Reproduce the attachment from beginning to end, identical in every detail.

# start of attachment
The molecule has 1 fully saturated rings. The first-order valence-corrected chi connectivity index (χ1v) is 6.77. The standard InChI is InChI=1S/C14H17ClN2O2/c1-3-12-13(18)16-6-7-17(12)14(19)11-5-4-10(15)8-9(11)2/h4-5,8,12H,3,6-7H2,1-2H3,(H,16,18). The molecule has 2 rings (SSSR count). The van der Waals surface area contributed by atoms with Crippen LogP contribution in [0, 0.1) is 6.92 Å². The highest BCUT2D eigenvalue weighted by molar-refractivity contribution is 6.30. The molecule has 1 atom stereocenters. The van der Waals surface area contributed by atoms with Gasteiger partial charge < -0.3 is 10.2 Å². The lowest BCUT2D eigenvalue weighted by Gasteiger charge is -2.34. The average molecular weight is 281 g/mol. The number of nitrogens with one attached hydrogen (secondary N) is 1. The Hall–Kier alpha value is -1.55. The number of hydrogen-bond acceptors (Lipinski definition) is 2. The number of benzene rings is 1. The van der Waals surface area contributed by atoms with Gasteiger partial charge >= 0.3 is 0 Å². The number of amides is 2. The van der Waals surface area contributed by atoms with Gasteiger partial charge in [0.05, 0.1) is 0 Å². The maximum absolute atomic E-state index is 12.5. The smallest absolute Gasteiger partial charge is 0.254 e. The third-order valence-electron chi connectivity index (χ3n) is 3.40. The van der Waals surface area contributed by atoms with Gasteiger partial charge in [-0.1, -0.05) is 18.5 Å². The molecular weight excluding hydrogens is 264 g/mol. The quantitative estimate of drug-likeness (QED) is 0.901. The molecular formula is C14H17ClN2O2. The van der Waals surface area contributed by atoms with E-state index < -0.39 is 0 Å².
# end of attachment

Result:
The molecule has 1 fully saturated rings. The first-order valence-corrected chi connectivity index (χ1v) is 6.77. The standard InChI is InChI=1S/C14H17ClN2O2/c1-3-12-13(18)16-6-7-17(12)14(19)11-5-4-10(15)8-9(11)2/h4-5,8,12H,3,6-7H2,1-2H3,(H,16,18). The molecule has 2 rings (SSSR count). The van der Waals surface area contributed by atoms with Crippen LogP contribution in [0, 0.1) is 6.92 Å². The highest BCUT2D eigenvalue weighted by molar-refractivity contribution is 6.30. The molecule has 1 atom stereocenters. The van der Waals surface area contributed by atoms with Gasteiger partial charge < -0.3 is 10.2 Å². The lowest BCUT2D eigenvalue weighted by Gasteiger charge is -2.34. The average molecular weight is 281 g/mol. The number of nitrogens with one attached hydrogen (secondary N) is 1. The Hall–Kier alpha value is -1.55. The number of hydrogen-bond acceptors (Lipinski definition) is 2. The number of benzene rings is 1. The van der Waals surface area contributed by atoms with Gasteiger partial charge >= 0.3 is 0 Å². The number of amides is 2. The van der Waals surface area contributed by atoms with Gasteiger partial charge in [0.05, 0.1) is 0 Å². The maximum absolute atomic E-state index is 12.5. The smallest absolute Gasteiger partial charge is 0.254 e. The third-order valence-electron chi connectivity index (χ3n) is 3.40. The van der Waals surface area contributed by atoms with Gasteiger partial charge in [-0.1, -0.05) is 18.5 Å². The molecular weight excluding hydrogens is 264 g/mol. The quantitative estimate of drug-likeness (QED) is 0.901. The molecular formula is C14H17ClN2O2. The van der Waals surface area contributed by atoms with E-state index < -0.39 is 0 Å².